Whoever enters Damascus from the eastern gate comes to the Straight Street. It is the ancient decuman (in ancient Rome—the main gate of a military camp, facing away from the enemy and near which the tenth cohort of the legion was usually stationed) that, from east to west, crosses the entire city. It has kept the name given by the Romans even to this day.
The author of the book of Acts recalls that the house where Paul was received, after receiving the revelation of Heaven, was along this road (Acts 9:11). He was not giving us trivial information but is communicating a message. The way: an image that is often used in the Bible to indicate a choice of lifestyle.
The God of Israel does not like compromises, so he proposed to his people an irreversible choice: “I set before you on this day life and good, evil and death. I command you to love the Lord, your God and follow his ways” (Dt 30:15). Arriving at a crossroads one has to choose: either a road or the other.
“Just are all his ways” (Dt 32:4), but how to discover them? They are far from our own “as the heavens are above the earth” (Is 55:9).
Eager to find them, the psalmist was pleading: “Lord, make known to me your ways” (Ps 25:4). Jesus also got back to this image: “For wide is the gate and broad is the road that leads to destruction. How narrow is the gate that leads to life” (Mt 7:13-14) and identified himself as “the way” (Jn 14:6).
Conscious of having met in Jesus the way of life, the early Christians loved to identify themselves as “those of the way.”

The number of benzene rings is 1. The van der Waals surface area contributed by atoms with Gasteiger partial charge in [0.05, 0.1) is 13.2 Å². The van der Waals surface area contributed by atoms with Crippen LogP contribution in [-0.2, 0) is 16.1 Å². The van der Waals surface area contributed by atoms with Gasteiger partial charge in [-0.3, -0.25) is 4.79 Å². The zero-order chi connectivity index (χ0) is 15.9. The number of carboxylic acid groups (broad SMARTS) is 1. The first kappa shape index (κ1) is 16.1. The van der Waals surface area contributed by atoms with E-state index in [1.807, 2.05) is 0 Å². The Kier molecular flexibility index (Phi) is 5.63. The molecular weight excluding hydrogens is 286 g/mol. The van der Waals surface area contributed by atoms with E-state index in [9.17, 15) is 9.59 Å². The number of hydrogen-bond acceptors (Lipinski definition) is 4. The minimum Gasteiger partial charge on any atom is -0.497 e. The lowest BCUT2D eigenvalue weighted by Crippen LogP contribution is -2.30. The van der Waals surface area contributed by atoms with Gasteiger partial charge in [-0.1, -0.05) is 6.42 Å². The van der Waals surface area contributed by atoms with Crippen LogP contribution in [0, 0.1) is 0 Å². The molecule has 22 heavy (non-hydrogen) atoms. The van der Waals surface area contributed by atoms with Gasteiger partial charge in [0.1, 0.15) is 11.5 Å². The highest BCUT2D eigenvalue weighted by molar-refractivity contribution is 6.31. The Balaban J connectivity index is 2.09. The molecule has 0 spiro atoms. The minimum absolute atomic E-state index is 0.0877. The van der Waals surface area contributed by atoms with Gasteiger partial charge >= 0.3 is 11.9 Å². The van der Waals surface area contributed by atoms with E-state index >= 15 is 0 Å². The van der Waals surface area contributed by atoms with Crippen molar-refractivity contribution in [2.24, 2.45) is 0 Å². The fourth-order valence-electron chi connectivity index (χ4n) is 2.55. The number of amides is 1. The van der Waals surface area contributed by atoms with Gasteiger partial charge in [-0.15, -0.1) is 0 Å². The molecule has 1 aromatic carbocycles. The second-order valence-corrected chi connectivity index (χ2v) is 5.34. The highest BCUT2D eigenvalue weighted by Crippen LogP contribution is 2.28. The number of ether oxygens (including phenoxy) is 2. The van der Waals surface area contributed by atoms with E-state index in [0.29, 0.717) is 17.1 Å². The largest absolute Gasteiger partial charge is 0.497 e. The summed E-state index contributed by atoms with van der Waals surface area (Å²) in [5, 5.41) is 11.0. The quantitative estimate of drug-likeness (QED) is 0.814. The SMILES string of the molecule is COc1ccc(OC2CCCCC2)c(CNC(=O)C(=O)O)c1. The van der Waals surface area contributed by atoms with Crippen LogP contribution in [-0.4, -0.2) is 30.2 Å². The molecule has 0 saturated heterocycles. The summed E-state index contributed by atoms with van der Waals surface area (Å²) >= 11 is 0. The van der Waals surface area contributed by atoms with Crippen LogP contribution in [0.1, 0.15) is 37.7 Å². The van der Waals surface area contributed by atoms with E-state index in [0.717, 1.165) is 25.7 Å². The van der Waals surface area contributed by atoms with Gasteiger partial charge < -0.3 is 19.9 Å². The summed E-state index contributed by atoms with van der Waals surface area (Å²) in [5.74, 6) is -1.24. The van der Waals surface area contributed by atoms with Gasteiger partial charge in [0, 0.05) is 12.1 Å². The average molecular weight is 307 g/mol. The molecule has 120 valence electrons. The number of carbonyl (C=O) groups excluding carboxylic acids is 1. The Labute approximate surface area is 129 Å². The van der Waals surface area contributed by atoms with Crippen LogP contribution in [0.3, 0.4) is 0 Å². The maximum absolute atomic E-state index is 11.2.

When he walked toward Damascus, Paul was determined “to arrest and bring to Jerusalem man or woman belonging to the Way” (Acts 9:2). He was convinced of being on the right path, of walking the straight paths, those marked by the Torah and the sacred traditions of his people. Stubbornly anchored to his own religious convictions, he was not even touched by the doubt that some of his ideas and some of his choices were to be called into question.
He was full of zeal, generous, disposed of even to give his life for the cause in which he believed. However, like all fanatics, he was intolerant with those who thought differently. He did not pose questions; he nurtured only certainties.
Only a light from heaven could dissolve the dense darkness in which he was immersed. In Damascus, it led him to the street called Straight, where the community of the followers of the Way would welcome and change him from persecutor to Apostle of the Gentiles.
To internalize the message, we repeat:
“Lead me, Lord, in your ways, guide me to the right path.”